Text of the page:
Anything set in the Yorkshire countryside is the perfect antidote to a pandemic that has seen many of us locked down, looking out on the same view, week in, week out, longing for the sense of freedom our rolling hills and countryside provide. That’s what Our Yorkshire Farm gives us. Escapism.
So yes, Amanda, tell us how to keep sheep in a remote part of the Dales. Impress us with your resilience in tending your flock in all weathers while still looking glamorous and wearing bangles. Show us all the beautiful scenery. Let us enjoy watching the enchanting exploits of your brood of children. They are such characters (especially Sidney).
But please don’t criticise others who don’t do it your way. Life is pretty tough for all youngsters at present and to label them “the snowflake generation” who “can’t do anything” is a little harsh.
Amanda Owen goes further in an interview in this week’s Radio Times, saying kids of today “don’t know how to look after themselves”. Apparently they don’t have a work ethic either. “All that has gone out of the window,” she says.
And guess what? It’s our fault. “If you put your child on a pedestal with no sense of independence and think you have to entertain them all the time what can you expect?” she asks.
Well, Amanda, I expect you to live your life and let others live theirs. You hailed from Huddersfield and an ordinary three-bed house and your husband from Doncaster so you should well be able to imagine how hard this past year has been for many people. Not for the vast majority the sanctity of a “garden” that stretches as far as the eye can see and beyond.
There are many things in this interview that annoyed me. Amanda seems rather proud of the fact she logged into home schooling for just a week and then she “threw it back at them.”
She says she has never attended a parents’ evening for any of her nine children and by her own admission did pretty poorly in her own exams “but look what I have achieved since”.
That may be so, Amanda, but we are not all blessed with such confidence or sense of adventure. And we don’t all live in surroundings that allow us to bring our children up “free range”, as she describes hers. Much as we might love to.
I often think back to my own childhood. I suppose that, too, was pretty “free range” and we lived in the middle of a city. We played out until after dark, walked miles and miles at this time of year in search of tadpoles without an adult on hand to stop us falling in the ponds and rivers we found along the way. We walked to school and back or caught the bus alone.
During the summer holidays, we left the house armed with a picnic and some orange squash without even an idea where we were heading. We played in the park unsupervised and came home filthy, happy and exhausted.
But life is not like that now. And we all know it. Would you honestly let your children do the same? I didn’t and I suspect you don’t either.
Our children need protection unless they are lucky enough to live in the safety of an environment where strangers are a rarity and the playgrounds are not littered with empty bottles or discarded needles but with sheep and farmyard playthings.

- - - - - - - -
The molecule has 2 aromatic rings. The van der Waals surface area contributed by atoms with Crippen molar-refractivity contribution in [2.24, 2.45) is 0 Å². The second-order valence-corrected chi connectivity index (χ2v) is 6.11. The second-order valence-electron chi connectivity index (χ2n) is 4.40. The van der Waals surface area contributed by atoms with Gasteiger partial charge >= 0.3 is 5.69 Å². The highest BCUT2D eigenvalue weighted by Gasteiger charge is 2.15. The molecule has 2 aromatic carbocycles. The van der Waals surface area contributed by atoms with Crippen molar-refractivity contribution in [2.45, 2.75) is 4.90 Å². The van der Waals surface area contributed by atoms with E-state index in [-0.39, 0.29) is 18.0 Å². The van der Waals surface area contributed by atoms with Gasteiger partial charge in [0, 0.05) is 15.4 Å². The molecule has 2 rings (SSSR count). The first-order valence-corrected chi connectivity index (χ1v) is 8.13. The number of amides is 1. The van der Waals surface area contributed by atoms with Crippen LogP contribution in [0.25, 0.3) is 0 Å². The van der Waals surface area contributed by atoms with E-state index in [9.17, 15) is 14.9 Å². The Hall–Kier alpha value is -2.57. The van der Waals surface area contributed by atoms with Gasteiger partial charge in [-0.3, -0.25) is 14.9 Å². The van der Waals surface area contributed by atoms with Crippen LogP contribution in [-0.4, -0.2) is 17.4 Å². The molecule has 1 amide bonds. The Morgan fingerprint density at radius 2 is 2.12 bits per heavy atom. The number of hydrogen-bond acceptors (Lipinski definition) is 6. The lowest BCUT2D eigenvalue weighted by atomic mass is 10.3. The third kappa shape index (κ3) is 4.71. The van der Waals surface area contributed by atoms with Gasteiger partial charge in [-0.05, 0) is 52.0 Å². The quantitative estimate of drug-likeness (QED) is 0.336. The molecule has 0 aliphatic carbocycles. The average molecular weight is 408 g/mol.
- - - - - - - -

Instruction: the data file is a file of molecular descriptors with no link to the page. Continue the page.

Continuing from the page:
Amanda Owen is a whirlwind of a woman. I have met her and she is extremely switched on. She lives an isolated life. But Hannah Hauxwell she is not.
She is a businesswoman and the high-profile star of a reality TV programme. She has a huge following on instagram, writes books, does talks, sells pottery and calendars and has made a perfect niche for herself in showing us a way of life far removed from ours. And that is the joy of her programme.
However, it is too easy to slap down the rest of the younger generation as being spoiled and privileged. It is too easy to suggest they should be left to their own devices to gain such spirit as Amanda is certainly blessed with.
Life is very different for the majority. I know of the stresses of families trying to keep their kids entertained within four small walls while being told to stay home, when home might be a high-rise flat or a gardenless back to back. And what of the stresses heaped upon our children to achieve?
Not all country living is an Enid Blyton idyll. Life for many youngsters living in a rural environment is tough. House prices are often out of reach and jobs are hard to come by. And if they want to spread their wings they need a job to do so.
There are only so many sheep farms in the Dales to be worked on and even then most have been forced to diversify to stay afloat, just as the Owens have done big time, offering shepherd huts, afternoon teas, the rental of a six-bed farm they own down the valley and, of course, other lucrative spin-offs from being television celebrities.
I like Amanda Owen. She fascinates me. I like her TV programme. I enjoy watching her huge, run-free family as they live both in the spotlight yet far removed from most people’s daily lives.
But to all parents, keep doing the best you can. To all children, I hope you, too, will be blessed with a sense of adventure and freedom wherever you are brought up.
Because, from where I am sitting, you are not shirkers and you have lost a lot this year, including perhaps your confidence to fly. But fly you will.
And remember: growing up and spreading your wings is never easy, wherever you live.